of the seminar
Themes and Goals
The goal of this
seminar is to understand scenario notations not merely as mathematical objects,
but to foster a “look-and-feel” approach in the assessment of these notations.
We will propose one or more case studies that participants in this seminar
are requested to apply their particular approaches to. The objective of
these case studies is to illustrate strengths and weaknesses of certain notations,
analysis methods and tools without aiming at a competitive comparison.
The case studies are expected to reveal ways how different approaches could
complement each other. To further emphasise the “look-and-feel” approach it
is intended that participants will present CASE tools during the seminar and
that working with these tools will be part of the seminar program.
The objective is
to accomodate all the different uses that there are for the analysis of scenario
The case study should
provide a common ground in which it would be able to see how the different
scenario-based approaches complement each other. An intended outcome is a
set of scenario-related techiniques that can be applied in a SE project.
- model checking,
- syntactic analysis,
- timing analysis,
- implied behavior,
More specific goals
for each example system will be posted later.
We aim at examining
two example systems from different domains to get a good understanding of
the applicability of the different approaches: (1) Weather Record System
(NASA) and Automonous Shuttle Transport System (University of Paderborn)
- CTAS (Center TRACON Automation System)
is a set of tools designed to help air traffic controllers manage the increasingly
complex air traffic flows at large airports. The project began in 1991 and
prototypes are now deployed at Denver and Dallas/Fort Worth airports. Extensions
to the core CTAS system are constantly being integrated and incorporate the
latest developments from research into air traffic control systems.
CTAS has been used for a case study in the 2nd International Workshop
on Scenarios and State Machines: Models, Algorithms, and Tools (May 2003).
See the case study description
of the workshop for more information.
For the latest information on CTAS, see the official CTAS web page, http://ctas.arc.nasa.gov. These web
pages contain an overview
of the system as well as descriptions of the various processes that make up
CTAS, e.g., TS
(Trajectory Synthesizer), RA
(Route Analyzer), CM
(Communications Manager), PGUI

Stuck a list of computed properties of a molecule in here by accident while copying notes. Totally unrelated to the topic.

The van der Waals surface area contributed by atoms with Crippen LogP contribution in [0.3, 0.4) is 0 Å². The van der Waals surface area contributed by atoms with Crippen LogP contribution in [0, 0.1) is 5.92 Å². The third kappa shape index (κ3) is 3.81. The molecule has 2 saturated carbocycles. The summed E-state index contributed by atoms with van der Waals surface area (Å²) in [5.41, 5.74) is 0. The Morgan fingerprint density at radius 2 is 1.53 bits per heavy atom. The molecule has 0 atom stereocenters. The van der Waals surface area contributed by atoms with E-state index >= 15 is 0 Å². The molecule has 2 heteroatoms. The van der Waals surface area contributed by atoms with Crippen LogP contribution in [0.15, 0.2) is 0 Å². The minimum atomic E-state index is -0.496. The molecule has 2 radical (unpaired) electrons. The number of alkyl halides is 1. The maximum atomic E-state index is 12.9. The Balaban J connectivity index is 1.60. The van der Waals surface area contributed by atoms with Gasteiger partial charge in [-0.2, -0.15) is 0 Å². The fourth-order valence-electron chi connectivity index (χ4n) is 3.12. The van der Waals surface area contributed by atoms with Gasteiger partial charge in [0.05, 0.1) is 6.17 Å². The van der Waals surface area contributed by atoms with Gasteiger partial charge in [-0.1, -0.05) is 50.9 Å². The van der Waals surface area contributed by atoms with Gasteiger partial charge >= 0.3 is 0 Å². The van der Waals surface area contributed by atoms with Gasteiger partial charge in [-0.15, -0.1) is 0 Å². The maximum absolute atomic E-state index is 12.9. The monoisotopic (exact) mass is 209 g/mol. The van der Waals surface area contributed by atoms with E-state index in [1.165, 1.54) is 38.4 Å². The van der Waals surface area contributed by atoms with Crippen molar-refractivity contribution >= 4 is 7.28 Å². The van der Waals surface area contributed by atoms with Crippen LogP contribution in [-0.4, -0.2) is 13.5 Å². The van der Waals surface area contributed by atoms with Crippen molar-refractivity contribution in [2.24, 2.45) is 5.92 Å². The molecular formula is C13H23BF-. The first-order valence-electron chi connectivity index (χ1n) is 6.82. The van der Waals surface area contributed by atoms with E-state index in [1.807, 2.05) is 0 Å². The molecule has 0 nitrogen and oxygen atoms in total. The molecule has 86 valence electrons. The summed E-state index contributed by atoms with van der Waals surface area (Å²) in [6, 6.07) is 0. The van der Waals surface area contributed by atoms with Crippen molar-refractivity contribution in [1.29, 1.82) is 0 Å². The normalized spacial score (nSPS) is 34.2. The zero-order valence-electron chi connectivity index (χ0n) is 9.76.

(Planview Graphical User Interface) etc. The CM is the communications
manager and most processes (e.g., RA, PGUI) are clients to CM, communicating
with CM through sockets.
* The requirements document is available in pdf, see Requirements
- In the context of a series of new research projects
at the University of Paderborn ("New rail-technology Paderborn", Graduate School of
Dynamic Intelligent Systems, Collaborative Research
Center SFB 614) a new rail-based transport system is
being developed. The system is intended to enable individual traffic of people
and goods, which today is mainly conducted by cars and trucks, by autonomously
acting shuttles on rail. This autonomy shall eliminate the disadvantages
of modern trains concerning individual transport.
* The case study description is available in pdf, see Autonomous
Shuttle Transport System .
A more detailed description of the case study is available at http://www.uni-paderborn.de/cs/ag-schaefer/CaseStudies/ShuttleSystem/.
Note! In this case study the participants are suggested to focus on the shuttle
Work on case
- First, the participants
should give a very brief introduction to their appraoch and discuss strengths
and weaknesses of it.
- During the case
study work sessions (which takes few dats) they should find at least one
other approach that they feel is related to their own. They should prepare
couple of slides to describe how their approach relates/complements this
other approach and sketch how the collaboration could be carried out.
- Participants should
prepare a couple of slides to describe how their approach relates/complements
this other approach and sketch how the collaboration could be carried out.
are encouraged to take part in the case study. As a preparation, the participants
are recommended to:
- learn the requirements
for the example systems (see above)
- download the materail
- initially construct
the scenarios (according to the notation expected by their appraoch)
for such systems are most welcome (email: Tarja Systä firstname.lastname@example.org)
We would like to
invite all participants interested to collaborate with us in preparing the
case study. All other suggestions are also weocome (contact: Tarja
Systä, email@example.com and/or
Francis Bordeleau firstname.lastname@example.org
like to thank Michelle Eshow, John Robinson, Richard Kwan, and Jon Whittle
for the Weather Record System case study and Holger Giese, Wilhelm Schäfer,
and Albert Zuendorf for the Automonous Shuttle Transport System